Here’s the thing, go back and watch the play again. Kelly is right there at the time of the foul. Maybe 12 yards upfield, with a perfect line of sight to make the call. He sees it, sees the ball fly back up field and then he turns and pursues the play.  In pre-VAR soccer, that’s about a clear shot a ref’s going to get at making a decision.  Kelly, probably PRO’s top guy, gives zero indication he’s waffling about his call.  In referee parlance that is referred to as ‘foul recognition’.  It is soccer’s subjective equivalency to baseball’s strike zone.


It is important to note VAR clearly told us from the beginning that goals and how they are created – the time before the goal called the “attacking phase of play” – could all be taken into consideration in deciding to overturn. That is exactly what happens here. While it covers 80+ yards, maybe 10 seconds and only two passes, this attacking sequence does, in fact, begin with Harris committing a foul to win the ball. By the rules set forth by VAR, Kelly’s decision to wave off the goal, just like the Dutch Super Cup situation, was 100% correct.

Referees are asked to judge what is and isn’t a foul maybe hundreds of times a game. Kelly clearly decides, up close and in real time, that Harris’ tackle was not a foul. The very important part of this to absorb is VAR allows Kelly to realize he’d missed in that moment of foul recognition. What soccer is realizing now is just how transformative this change will be to a sport that has thrived for decades on an infinite number of moments of subjective decision-making by stacking on top yet another layer of subjective decision-making.  Remember, Kelly could have watched that replay and just as easily decided there “wasn’t enough there to call a foul”.  In VAR, the final decision still belongs only to the referee.

So, on that Saturday night, in a less than 60 seconds, the game goes back to donuts, Maxi is upset about his misfired arrow, and teammates break from embrace only to see the ref with a finger in his ear and then making a rectangle as if he’s teaching shapes to kindergarteners, fans are confused, fireworks are wasted.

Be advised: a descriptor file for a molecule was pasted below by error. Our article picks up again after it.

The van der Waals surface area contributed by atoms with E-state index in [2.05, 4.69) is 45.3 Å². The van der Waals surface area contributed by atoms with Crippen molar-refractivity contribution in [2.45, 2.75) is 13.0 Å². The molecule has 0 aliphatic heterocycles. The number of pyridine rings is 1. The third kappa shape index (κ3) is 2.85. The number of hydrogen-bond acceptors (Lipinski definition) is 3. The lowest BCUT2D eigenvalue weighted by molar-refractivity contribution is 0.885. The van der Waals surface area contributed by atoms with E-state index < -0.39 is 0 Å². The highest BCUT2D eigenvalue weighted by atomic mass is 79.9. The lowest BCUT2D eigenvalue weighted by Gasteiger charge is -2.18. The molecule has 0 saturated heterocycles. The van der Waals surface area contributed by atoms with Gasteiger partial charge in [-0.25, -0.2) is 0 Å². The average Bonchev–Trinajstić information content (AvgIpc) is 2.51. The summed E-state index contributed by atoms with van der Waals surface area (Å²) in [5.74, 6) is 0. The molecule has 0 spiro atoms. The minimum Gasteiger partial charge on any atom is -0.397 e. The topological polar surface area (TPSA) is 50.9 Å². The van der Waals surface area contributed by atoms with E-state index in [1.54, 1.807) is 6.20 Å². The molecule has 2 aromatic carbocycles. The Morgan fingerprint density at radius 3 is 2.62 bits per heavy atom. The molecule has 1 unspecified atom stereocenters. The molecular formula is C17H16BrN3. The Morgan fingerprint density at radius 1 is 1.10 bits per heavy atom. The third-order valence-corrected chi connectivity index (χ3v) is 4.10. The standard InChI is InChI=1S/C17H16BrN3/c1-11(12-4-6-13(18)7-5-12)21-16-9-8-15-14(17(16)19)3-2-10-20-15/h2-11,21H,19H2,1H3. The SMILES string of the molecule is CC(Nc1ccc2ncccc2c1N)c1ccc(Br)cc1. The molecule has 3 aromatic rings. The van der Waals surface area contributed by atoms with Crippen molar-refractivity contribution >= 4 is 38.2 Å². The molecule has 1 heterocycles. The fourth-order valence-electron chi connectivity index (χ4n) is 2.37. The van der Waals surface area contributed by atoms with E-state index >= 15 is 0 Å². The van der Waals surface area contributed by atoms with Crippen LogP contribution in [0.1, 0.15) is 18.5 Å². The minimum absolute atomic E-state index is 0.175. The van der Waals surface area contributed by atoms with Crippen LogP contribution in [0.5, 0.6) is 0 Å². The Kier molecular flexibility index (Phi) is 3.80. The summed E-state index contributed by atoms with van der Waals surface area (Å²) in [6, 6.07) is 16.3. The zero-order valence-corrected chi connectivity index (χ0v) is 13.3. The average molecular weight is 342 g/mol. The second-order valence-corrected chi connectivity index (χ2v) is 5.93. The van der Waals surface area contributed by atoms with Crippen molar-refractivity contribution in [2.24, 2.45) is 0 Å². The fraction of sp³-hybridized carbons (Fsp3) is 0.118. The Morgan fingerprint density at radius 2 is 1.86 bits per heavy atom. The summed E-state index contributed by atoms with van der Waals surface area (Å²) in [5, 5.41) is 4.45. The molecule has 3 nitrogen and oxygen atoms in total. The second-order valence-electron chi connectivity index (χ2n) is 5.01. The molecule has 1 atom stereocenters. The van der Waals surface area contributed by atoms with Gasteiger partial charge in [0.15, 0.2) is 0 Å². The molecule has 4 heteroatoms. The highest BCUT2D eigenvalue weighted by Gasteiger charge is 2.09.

And that, my fellow soccer friends, is our New Normal.

The greatest irony in the above cases is VAR ‘worked’, meanwhile the means to the end were confusing, frustrating and just plain weird to experience.

Go back earlier this summer, to the Confederations Cup, where VAR was used. The number of times a goal was scored, or not, and players, fans, coaches, and commentators all froze with confusion over what was going on as officials on the field and in the stands conferred over what would actually end up happening. Goal celebrations quickly went from the spontaneous eruptions of emotional fans, devolved into quasi-waiting rooms. Was it a goal? Was it not? And then even if it was allowed, the mood was ruined.

We can all agree, that the introduction of technology could improve the sport of soccer and has with Goal Line Technology (GLT) as used in the English Premier League. The difference there is the decisions are made by a computer in the ultimate binary way, and you know what happens? The computer instantly decides, signals the referee’s watch and everyone on the field accepts it. Pretty sure you’d struggle to find any protracted complaining about a GLT decision. But with VAR, you’re still stuck with humans, making subjective decisions and that means we’re all going to fuss and debate about them.

There’s a whole other conversation about the great human experiment side of VAR. The idea of asking a human being to be willing to overrule themselves, and admit fault, in front of a crowd of thousands or millions. Inversely, does the system actually give the ref a sense of protection to make/not make calls because they know VAR is there? It really is a fascinating personality test on full display.

And lastly, what about ‘Law 18’?  Take into consideration what happened on the same night Urruti’s goal was waved off. Orlando City’s Kaka was given a red card for putting his hands on Aurélien Collin’s face during a somewhat heated moment. The problem was the card was given after the referee watched it happen on a VAR replay and still they failed to recognize what occurred was two friends goofing with each other. Collin even went to the ref to plead Kaka’s case!

We all might find some way, even if it just takes time, to adjust and adapt to the New Normal, but what VAR should never, ever be allowed to do is supersede Law 18.  The unwritten law is taught to referees to understand the previous 17 Laws were written in a manner to allow for the injection of common sense.  It is the variable that allows referees to rule in the grey area which is the spirit of the game.  The Kaka incident would seem to be a perfect opportunity for a referee to realize they’d simply misunderstood and correct themselves, but here VAR was actually used to witness something, repeatedly in slow motion, and still deem it as “violent conduct”.


There’s so much wrong with how this went down, it’s almost impossible to unpack.  Bottom line: VAR not only failed the game here, it embarrassed the game.Of the three discussed scenarios the last is the one which seems the most correctable oddity. It is the first two, the revision of how a game transpires and the resulting clunky breaks, which will take a lot of time to adjust.

For better or worse, welcome to soccer’s New Normal.